“Ancient Agriculture” is rather dry for a living book. It feels like a textbook. I tried reading it to the kids and they interrupted me, asking for another book. I must say, this is where I don’t follow SOTW to the letter. I know Susan Wise Bauer, the author, recommends doing different activities if they work for our families. This is where I have to learn to watch for their reaction and not feel bad if we cannot complete a certain reading assignment.  Continue reading »

Bottom line: if the kids don’t enjoy something, I don’t insist. Right now they are young and the objective is to get them interested in learning and excited about discovering new things.

From the beginning, I questioned whether ancient history would even be something to teach in first grade. But, as I learned more about SOTW, I realized it is truly written as a story. Plus, it has all these hands-on activities and reading assignments which my children would enjoy. Finally, exposing them to vocabulary and concepts and giving them a framework of history and geography won me over.

However, I made a decision early on that, as soon as an activity or book does not interest them, I would not push it on them. That’s what I love about homeschooling. We have freedom to choose.

Little girl making cave paintings

We made cave paintings for our craft. The mess was incredible. I cleaned red paint off the table and in the bathroom for a few days after that, always discovering a new spot. My mistake was that I sent them to the bathroom to wash their hands without thinking that they will be touching light switches and sinks in the process. But they had fun and that’s what matters.

We also looked up cave paintings under Google Images. As I was doing that research, I found out that cave paintings have been recently found in Romania. They are some of the oldest cave paintings in Central Europe, demonstrating that early people engaged in similar art activities throughout the continent, not just in Western Europe.

I would say we would take the kids there when we go to Romania, but these cave paintings are naturally protected from human eyes as one must go under water inside the cave to get to their location. Phew! That’s great, because I don’t like caves to begin with.

By the way, I don’t get into the age of the earth with the kids right now. They are too young for that debate. Instead, we started Through the Bible with Felts all over again. I have used this Bible curriculum with them in the past for specific stories. I even started it out with them last year, following it chronologically, but by Moses and the plagues we all gave up. I think picking up the felts for the next story got to me. I hope to be more diligent with it this year. Pray for me. :)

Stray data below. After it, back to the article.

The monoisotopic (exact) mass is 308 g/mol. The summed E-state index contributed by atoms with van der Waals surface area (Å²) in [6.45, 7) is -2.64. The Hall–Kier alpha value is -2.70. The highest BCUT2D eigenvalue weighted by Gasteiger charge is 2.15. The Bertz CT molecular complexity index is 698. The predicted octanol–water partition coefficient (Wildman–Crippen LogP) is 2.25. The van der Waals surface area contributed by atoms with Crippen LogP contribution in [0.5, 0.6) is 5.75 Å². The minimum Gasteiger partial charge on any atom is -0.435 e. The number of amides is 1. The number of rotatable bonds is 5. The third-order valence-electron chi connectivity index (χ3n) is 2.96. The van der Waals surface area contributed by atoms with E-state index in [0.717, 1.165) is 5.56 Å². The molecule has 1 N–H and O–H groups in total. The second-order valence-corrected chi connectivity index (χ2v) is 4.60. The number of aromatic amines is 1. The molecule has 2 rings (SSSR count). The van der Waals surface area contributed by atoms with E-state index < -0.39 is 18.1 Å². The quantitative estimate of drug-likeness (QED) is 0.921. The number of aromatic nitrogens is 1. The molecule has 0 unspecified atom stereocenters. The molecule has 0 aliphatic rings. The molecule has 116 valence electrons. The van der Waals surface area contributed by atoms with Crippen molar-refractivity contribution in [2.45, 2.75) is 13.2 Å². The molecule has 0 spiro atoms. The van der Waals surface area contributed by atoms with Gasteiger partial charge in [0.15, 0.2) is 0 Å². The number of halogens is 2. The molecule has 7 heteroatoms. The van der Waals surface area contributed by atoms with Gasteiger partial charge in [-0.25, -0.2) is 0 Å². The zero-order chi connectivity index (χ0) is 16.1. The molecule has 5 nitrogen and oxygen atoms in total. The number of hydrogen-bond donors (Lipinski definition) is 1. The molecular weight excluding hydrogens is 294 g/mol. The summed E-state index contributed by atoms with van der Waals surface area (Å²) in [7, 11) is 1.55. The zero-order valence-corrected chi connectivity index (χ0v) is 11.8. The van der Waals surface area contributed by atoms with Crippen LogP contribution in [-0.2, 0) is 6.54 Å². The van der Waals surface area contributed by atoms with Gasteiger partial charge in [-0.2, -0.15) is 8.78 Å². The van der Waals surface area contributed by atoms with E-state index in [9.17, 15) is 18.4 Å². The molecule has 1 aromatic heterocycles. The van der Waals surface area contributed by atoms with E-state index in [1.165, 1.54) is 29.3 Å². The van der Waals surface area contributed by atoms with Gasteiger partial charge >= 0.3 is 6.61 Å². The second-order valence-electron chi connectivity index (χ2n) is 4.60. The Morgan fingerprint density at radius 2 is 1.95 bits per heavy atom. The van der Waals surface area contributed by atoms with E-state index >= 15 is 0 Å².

This time, I started all over again from Creation and we are working our way through it to reinforce customs and people of the ancient world. At this stage, people and locations on the map are more important than dates. I was glad my son knew who was the son of Abraham and Sarah. I did not know that answer until I was 17, when I started reading the Bible on my own. It’s fun to teach them these Bible lessons in their childhood.

This week, we received our National Geographic world map from Amazon. We put it on the wall in the room where we do most of our studies. The kids love it. They look at it every day and ask questions. Informally, we do some geography, too, it seems like. I grew up with maps on the walls in my room and that has always kept me aware of the world around me. I want my children to know their geography, let’s put it that way.

They really liked The First Dog and Little Grunt and the Big Egg. We read those during our bedtime reading.

I would have made the effort to make a “Game Bag” but (1) I don’t enjoy sewing all that much and (2) we don’t need another craft project lying around the house and needing to be put up at the end of the day, when all the playing is done.

That’s it for Chapter 1. How have you enjoyed working through Chapter 1 in your homeschool?

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The Value of Teaching Cursive Handwriting

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I have written here before about our choice to teach cursive first and only. Here’s more information on the subject.

Many families truly appreciate the flexibility that homeschooling offers them. It allows them to include skills and subjects they deem appropriate as part of their learning day and they can include religious education if they choose. And they can focus more on subjects that public schools do not include, or deemphasize. Some of these subjects often include music, the arts, and cursive handwriting.

Zaner-Bloser Homeschool Ways Fonts Online

More and more public schools today are eliminating cursive handwriting instruction, citing a lack of time in the daily school schedule and instead focusing on preparation for standardized testing. Many experts in early childhood education, however, believe this can prove detrimental to young students during early brain development. Continue reading »